Two years after the first wave of COVID-19, large-scale vaccination efforts and low transmission rates have reopened pathways for workers to return to, and stay in, cities. According to research by the Yale Economic Growth Center, this post-pandemic return to urban areas has helped migrants significantly. Yale’s surveys found that these “remigrants” were able to earn 85 percent of their pre-pandemic income; for those who stayed in their villages, the number was only 18 percent. “For economic and social reasons, migration, on balance, is a very liberating phenomenon in India,” says migration expert and IIM-Ahmedabad economics professor Chinmay Tumbe.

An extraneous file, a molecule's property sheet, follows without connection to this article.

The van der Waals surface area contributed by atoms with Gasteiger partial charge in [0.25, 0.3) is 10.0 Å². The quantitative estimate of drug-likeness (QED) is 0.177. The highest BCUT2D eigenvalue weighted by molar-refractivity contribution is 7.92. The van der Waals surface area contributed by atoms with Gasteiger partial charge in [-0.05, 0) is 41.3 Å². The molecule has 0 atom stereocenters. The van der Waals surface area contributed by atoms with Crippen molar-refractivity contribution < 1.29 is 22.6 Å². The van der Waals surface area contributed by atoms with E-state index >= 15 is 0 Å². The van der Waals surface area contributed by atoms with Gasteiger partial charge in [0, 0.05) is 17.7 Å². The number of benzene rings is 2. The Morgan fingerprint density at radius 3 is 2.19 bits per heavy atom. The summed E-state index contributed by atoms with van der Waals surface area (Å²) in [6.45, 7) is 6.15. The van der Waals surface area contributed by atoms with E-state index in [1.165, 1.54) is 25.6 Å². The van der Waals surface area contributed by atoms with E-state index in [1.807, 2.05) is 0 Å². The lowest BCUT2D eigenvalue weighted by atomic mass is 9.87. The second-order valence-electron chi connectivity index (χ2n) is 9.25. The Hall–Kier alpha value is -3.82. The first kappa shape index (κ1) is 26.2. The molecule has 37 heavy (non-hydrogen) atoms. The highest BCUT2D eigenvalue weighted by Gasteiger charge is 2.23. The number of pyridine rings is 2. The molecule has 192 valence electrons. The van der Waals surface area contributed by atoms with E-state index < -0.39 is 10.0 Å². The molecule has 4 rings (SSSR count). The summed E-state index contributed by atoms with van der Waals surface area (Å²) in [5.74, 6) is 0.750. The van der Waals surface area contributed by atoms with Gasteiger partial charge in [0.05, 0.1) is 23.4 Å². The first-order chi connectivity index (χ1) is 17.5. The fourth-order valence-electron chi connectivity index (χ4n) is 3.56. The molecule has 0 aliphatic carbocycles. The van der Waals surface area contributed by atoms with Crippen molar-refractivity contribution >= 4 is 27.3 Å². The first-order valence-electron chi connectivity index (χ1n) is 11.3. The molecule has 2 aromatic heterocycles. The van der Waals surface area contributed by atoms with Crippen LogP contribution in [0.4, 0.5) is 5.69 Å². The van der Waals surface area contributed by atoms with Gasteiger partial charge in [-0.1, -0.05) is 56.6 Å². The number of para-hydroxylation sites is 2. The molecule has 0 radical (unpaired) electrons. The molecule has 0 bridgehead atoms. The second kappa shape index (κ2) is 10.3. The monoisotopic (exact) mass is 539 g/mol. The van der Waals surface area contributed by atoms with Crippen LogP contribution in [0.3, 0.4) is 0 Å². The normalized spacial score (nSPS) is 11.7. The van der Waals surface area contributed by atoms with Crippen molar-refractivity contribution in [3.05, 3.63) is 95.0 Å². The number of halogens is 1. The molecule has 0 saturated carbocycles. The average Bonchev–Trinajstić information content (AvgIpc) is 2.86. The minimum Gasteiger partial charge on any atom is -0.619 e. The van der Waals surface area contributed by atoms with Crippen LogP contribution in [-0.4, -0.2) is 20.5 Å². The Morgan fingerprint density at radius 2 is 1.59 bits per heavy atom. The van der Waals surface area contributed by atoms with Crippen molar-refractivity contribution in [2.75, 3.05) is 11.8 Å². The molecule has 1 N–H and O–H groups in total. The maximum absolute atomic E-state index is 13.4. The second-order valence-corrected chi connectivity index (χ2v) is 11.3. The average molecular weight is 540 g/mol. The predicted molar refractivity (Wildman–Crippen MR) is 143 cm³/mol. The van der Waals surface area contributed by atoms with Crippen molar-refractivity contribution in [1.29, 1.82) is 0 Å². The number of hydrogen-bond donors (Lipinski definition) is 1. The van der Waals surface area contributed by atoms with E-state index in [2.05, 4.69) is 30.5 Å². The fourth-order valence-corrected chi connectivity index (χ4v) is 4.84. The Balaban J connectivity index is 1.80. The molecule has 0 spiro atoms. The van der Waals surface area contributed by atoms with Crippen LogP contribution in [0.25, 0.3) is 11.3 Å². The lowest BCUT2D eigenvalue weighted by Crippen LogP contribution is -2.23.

In the end, many firms and economists hope it won’t be just remote work and higher pay that bring people back but rather the social life that a city can offer. That seems to be the case for Janna Poojari, a 28-year-old who has had the opportunity to compare lifestyles. Poojari left a city during a lockdown for temporary lodgings on his parents’ terrace in a village in south India. Since then, he has helped out on his family farm and co-started a restaurant. Still, he longs for bustling Mumbai. “I used to think Mumbai was too stressful,” he says. “But now I think it is too quiet, too clean where I am. I miss my old life, my old friends.”